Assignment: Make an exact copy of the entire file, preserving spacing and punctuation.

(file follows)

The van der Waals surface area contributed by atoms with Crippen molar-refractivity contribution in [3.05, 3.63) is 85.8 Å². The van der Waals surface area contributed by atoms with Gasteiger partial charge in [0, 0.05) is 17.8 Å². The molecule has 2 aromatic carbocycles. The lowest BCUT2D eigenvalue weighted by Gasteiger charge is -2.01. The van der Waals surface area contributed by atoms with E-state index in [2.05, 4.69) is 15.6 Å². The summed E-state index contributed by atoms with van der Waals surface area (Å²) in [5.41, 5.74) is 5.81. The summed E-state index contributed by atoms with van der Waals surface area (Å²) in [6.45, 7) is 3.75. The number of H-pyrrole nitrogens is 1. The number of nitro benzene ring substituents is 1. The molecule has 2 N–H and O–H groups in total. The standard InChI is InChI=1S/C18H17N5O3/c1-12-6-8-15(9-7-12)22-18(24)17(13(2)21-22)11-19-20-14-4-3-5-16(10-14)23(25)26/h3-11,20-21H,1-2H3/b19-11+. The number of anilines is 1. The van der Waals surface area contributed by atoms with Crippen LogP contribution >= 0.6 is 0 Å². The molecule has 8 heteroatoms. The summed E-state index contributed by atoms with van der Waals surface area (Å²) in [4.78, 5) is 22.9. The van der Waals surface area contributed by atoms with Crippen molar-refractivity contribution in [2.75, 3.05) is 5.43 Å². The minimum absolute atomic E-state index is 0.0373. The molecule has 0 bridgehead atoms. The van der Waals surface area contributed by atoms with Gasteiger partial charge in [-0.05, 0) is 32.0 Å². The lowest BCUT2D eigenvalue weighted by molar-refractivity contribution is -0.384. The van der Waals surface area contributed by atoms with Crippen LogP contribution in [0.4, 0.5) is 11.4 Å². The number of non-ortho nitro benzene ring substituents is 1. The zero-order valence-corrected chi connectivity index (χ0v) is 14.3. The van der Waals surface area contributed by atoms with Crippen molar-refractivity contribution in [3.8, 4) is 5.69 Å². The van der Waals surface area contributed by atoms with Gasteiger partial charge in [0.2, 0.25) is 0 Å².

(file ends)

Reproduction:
The van der Waals surface area contributed by atoms with Crippen molar-refractivity contribution in [3.05, 3.63) is 85.8 Å². The van der Waals surface area contributed by atoms with Gasteiger partial charge in [0, 0.05) is 17.8 Å². The molecule has 2 aromatic carbocycles. The lowest BCUT2D eigenvalue weighted by Gasteiger charge is -2.01. The van der Waals surface area contributed by atoms with E-state index in [2.05, 4.69) is 15.6 Å². The summed E-state index contributed by atoms with van der Waals surface area (Å²) in [5.41, 5.74) is 5.81. The summed E-state index contributed by atoms with van der Waals surface area (Å²) in [6.45, 7) is 3.75. The number of H-pyrrole nitrogens is 1. The number of nitro benzene ring substituents is 1. The molecule has 2 N–H and O–H groups in total. The standard InChI is InChI=1S/C18H17N5O3/c1-12-6-8-15(9-7-12)22-18(24)17(13(2)21-22)11-19-20-14-4-3-5-16(10-14)23(25)26/h3-11,20-21H,1-2H3/b19-11+. The number of anilines is 1. The van der Waals surface area contributed by atoms with Crippen LogP contribution >= 0.6 is 0 Å². The molecule has 8 heteroatoms. The summed E-state index contributed by atoms with van der Waals surface area (Å²) in [4.78, 5) is 22.9. The van der Waals surface area contributed by atoms with Crippen molar-refractivity contribution in [2.75, 3.05) is 5.43 Å². The minimum absolute atomic E-state index is 0.0373. The molecule has 0 bridgehead atoms. The van der Waals surface area contributed by atoms with Gasteiger partial charge in [-0.05, 0) is 32.0 Å². The lowest BCUT2D eigenvalue weighted by molar-refractivity contribution is -0.384. The van der Waals surface area contributed by atoms with Crippen LogP contribution in [0.4, 0.5) is 11.4 Å². The number of non-ortho nitro benzene ring substituents is 1. The zero-order valence-corrected chi connectivity index (χ0v) is 14.3. The van der Waals surface area contributed by atoms with Crippen molar-refractivity contribution in [3.8, 4) is 5.69 Å². The van der Waals surface area contributed by atoms with Gasteiger partial charge in [0.2, 0.25) is 0 Å².